Skip Navigation
Babel Fish Translation Babel Fish logo Spanish Flag Russian Flag Korean Flag

Frequently Asked Questions

Q: My loved one just isn't safe driving anymore. What should I do?
A: First, speak to your loved one about your concerns. When a person gives up driving, he or she also gives up a certain amount of independence. You can help your loved one through such a change by looking at transportation options available for older persons in his area. If you are unsuccessful in convincing your father to stop driving, you can speak with your father's doctor and ask that he or she contact the Motor Vehicle Administration's Medical Advisory Board to request a formal evaluation of your father's driving ability.

Q: My parents need help with basic house maintenance and grocery shopping. In addition, my loved one needs help with bathing. What services are available for them and what is the cost?

A: There are a number of in-home services available:

  • For companies to take care of the lawn and house consult the yellow pages or ask his neighbors about reliable providers.
  • Some grocery stores will deliver food, either for free or for a fee. There are programs that may be able to provide volunteers to assist with some of these services, such as Home Team in Baltimore County. Contact your local Maryland Access Point (MAP) Office for information.
  • Personal care services, like assistance with bathing, are available through home health care agencies and in-home service agencies. The cost varies considerably so it is worth the time to call around. To help you choose a home health care agency, Medicare has developed Home Health Compare, an on-line information source that educates you about home health agencies.

While the cost for house maintenance and shopping services is usually borne by the individual, there may be funding to assist with the cost of personal care services if your parents qualify for state and local subsidy programs.

Q: My loved one is having difficulty making ends meet. They are an intelligent and capable person and they want to find a job. They think the only options available to them are fast food restaurants. How can I help them find other choices?
A:There are employment options for older people because many employers are seeking older, mature workers. If your mother meets the income requirements, she may be eligible for the Senior Community Service Employment Program (SCSEP), which offers job training and placement services to older individuals with low income. If she is not a candidate for SCSEP, she can use the services of the Maryland Career Services or visit her local senior center to review the employment opportunities on file there.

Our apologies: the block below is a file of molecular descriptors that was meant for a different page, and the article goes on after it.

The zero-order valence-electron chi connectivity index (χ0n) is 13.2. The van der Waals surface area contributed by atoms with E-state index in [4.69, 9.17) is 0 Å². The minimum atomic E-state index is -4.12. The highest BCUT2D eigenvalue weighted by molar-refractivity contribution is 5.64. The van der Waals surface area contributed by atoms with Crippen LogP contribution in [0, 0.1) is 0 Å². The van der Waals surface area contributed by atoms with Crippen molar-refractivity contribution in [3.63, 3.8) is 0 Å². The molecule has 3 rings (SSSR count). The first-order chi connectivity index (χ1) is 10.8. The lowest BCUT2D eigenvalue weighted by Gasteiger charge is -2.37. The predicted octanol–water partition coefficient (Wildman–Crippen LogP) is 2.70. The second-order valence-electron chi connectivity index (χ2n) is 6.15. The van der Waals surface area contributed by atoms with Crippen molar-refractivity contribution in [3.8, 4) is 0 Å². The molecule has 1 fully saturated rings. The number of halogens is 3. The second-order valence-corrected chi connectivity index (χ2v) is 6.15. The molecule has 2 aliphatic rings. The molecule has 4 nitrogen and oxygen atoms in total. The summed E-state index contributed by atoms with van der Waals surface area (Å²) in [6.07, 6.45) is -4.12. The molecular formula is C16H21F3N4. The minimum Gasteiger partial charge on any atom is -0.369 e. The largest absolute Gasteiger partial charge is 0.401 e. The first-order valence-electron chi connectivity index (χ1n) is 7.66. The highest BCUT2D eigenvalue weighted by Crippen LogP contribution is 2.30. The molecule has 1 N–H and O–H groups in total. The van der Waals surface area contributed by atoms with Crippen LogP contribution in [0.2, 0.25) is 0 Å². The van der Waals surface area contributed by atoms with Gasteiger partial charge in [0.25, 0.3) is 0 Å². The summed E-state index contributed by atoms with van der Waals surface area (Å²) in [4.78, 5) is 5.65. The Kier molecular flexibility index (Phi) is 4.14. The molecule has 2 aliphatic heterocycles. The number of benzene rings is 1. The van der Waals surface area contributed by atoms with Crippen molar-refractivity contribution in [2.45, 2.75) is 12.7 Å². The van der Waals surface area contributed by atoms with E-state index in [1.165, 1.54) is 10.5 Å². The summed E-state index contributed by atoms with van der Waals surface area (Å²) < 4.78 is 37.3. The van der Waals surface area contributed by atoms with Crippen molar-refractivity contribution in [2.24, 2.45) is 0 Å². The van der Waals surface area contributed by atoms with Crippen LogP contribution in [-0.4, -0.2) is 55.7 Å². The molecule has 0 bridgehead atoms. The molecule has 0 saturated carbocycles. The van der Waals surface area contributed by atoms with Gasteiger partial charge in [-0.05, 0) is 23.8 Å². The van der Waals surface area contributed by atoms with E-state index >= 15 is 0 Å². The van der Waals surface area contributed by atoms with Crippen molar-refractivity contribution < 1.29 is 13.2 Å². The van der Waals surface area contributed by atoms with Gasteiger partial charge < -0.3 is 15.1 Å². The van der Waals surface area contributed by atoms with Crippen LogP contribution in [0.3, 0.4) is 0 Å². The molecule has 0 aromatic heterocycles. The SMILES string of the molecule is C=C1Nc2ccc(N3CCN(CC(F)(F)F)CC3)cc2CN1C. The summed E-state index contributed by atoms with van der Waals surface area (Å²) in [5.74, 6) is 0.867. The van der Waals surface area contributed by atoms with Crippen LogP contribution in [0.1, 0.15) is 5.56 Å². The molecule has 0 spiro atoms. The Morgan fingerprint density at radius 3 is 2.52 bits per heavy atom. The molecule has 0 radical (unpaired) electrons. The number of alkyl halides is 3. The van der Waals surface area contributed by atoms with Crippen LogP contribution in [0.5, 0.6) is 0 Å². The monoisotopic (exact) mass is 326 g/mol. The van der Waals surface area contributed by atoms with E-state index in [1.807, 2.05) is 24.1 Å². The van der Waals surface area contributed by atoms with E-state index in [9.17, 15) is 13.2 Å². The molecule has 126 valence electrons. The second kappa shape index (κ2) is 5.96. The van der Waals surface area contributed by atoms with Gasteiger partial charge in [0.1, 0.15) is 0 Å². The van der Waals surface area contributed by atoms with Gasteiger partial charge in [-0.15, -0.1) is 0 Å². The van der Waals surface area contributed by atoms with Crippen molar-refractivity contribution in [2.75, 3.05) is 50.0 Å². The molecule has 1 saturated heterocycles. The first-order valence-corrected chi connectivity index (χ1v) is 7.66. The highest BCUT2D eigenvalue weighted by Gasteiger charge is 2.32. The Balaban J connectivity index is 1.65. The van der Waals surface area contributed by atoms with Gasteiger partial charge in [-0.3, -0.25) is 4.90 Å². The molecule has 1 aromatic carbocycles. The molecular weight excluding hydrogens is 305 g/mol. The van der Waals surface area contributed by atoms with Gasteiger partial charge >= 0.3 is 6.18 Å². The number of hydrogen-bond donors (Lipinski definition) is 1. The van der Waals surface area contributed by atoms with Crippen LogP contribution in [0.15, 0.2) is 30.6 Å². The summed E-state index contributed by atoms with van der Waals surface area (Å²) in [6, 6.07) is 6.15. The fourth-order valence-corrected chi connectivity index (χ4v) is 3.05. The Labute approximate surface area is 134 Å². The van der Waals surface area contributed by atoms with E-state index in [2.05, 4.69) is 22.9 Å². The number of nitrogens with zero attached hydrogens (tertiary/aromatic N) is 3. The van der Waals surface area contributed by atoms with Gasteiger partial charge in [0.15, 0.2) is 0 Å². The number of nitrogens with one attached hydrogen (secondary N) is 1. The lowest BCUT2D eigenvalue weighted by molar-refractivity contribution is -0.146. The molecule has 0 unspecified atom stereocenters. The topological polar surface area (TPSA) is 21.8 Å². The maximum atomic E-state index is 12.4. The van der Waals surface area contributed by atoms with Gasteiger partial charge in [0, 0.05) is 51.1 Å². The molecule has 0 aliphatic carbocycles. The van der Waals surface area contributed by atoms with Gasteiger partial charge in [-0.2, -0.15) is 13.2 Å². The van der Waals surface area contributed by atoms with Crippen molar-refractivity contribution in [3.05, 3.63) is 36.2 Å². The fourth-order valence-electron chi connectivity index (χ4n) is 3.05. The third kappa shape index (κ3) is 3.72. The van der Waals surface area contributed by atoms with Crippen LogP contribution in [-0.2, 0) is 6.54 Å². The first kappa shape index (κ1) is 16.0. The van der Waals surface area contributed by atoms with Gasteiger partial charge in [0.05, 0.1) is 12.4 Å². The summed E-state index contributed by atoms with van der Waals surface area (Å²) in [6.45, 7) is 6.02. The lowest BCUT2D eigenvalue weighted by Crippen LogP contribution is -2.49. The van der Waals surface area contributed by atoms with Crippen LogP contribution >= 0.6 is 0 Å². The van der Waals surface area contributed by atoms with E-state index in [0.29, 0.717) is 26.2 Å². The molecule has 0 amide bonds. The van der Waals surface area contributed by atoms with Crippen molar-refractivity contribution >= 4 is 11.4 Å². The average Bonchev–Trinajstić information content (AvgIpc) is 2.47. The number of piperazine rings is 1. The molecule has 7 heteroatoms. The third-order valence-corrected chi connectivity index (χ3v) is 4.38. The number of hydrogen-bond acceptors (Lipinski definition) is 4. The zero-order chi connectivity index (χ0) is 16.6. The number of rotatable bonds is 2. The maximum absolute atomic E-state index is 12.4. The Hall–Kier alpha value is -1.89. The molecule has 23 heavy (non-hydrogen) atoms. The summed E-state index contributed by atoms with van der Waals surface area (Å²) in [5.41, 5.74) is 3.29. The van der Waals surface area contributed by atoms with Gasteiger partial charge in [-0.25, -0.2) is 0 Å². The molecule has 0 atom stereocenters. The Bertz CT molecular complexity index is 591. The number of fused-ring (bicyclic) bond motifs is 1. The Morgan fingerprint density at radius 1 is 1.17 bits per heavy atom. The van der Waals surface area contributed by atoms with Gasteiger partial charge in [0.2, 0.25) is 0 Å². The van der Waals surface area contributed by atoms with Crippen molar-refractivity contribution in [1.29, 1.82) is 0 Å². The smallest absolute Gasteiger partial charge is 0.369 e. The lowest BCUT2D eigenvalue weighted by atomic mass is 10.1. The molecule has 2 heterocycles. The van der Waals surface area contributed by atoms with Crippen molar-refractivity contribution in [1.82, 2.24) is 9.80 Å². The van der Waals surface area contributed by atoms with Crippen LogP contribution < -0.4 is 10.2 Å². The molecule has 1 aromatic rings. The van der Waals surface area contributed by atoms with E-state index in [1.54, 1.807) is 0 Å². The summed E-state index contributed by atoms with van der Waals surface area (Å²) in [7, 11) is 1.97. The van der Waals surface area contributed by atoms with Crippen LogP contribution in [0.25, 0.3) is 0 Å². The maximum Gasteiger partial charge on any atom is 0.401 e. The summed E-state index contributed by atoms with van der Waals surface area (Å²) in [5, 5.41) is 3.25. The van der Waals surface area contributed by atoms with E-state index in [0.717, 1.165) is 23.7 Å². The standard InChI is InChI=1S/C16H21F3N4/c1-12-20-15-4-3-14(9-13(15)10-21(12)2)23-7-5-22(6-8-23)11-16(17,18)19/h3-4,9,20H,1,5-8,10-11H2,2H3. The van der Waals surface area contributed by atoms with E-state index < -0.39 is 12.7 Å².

Q: My loved one cannot prepare meals for himself. Is there help for him?
A: If your grandfather is homebound, he can have meals delivered to his home by a Meals on Wheels volunteer. There is a cost for service but no one is denied service because of an inability to pay. You may inquire about subsidies to help pay for the cost of the meals by calling the Meals on Wheels central office at 410-558-0827.

Q: My loved one is having more difficulty walking. Can you recommend safety measures for the house?
A: There are a number of things that you and your father may want to consider. There are basic modifications/changes that can be made to make his house safer. You may also want to ask your father's physician if a referral for physical or occupational therapy would help.

Q: My loved one's vision is declining and they recently gave up their car. What sources of transportation are available?
A: Public transportation (buses, subway and light rail) is available at a reduced rate for senior citizens. The MTA also operates the Mobility Program, which serves individuals with disabilities who cannot use regular bus, Metro subway or light rail service.

There are also specialized transportation programs, usually operated by local government agencies, which take seniors to medical appointments, shopping, senior centers and other destinations.

Q: I live in one state and my loved one is in another. Is there someone in their town who can assess their needs and arrange for any services they might need?
A: There are private and public case managers that can assess your father's situation, arrange for services needed and maintain contact with you and other family members. Eldercare Locator can provide more information about services throughout the country.

Q: Ever since my father died, my mother has stopped attending family functions. She stays in the house most of the time and she seems to be losing weight. What can I do?
A: Make sure your mother has had a thorough physical examination recently. Sometimes undetected and/or untreated medical problems can cause changes in a person's behavior. For a more complete assessment, including a mental health evaluation, encourage her to get a geriatric evaluation performed by a multi-disciplinary team. Geriatric evaluations are performed at many hospitals.

Getting her involved is the next step. Take her on a visit to the local senior center where there are many opportunities for socialization as well as classes, exercise programs, grief counseling and support group programs and more.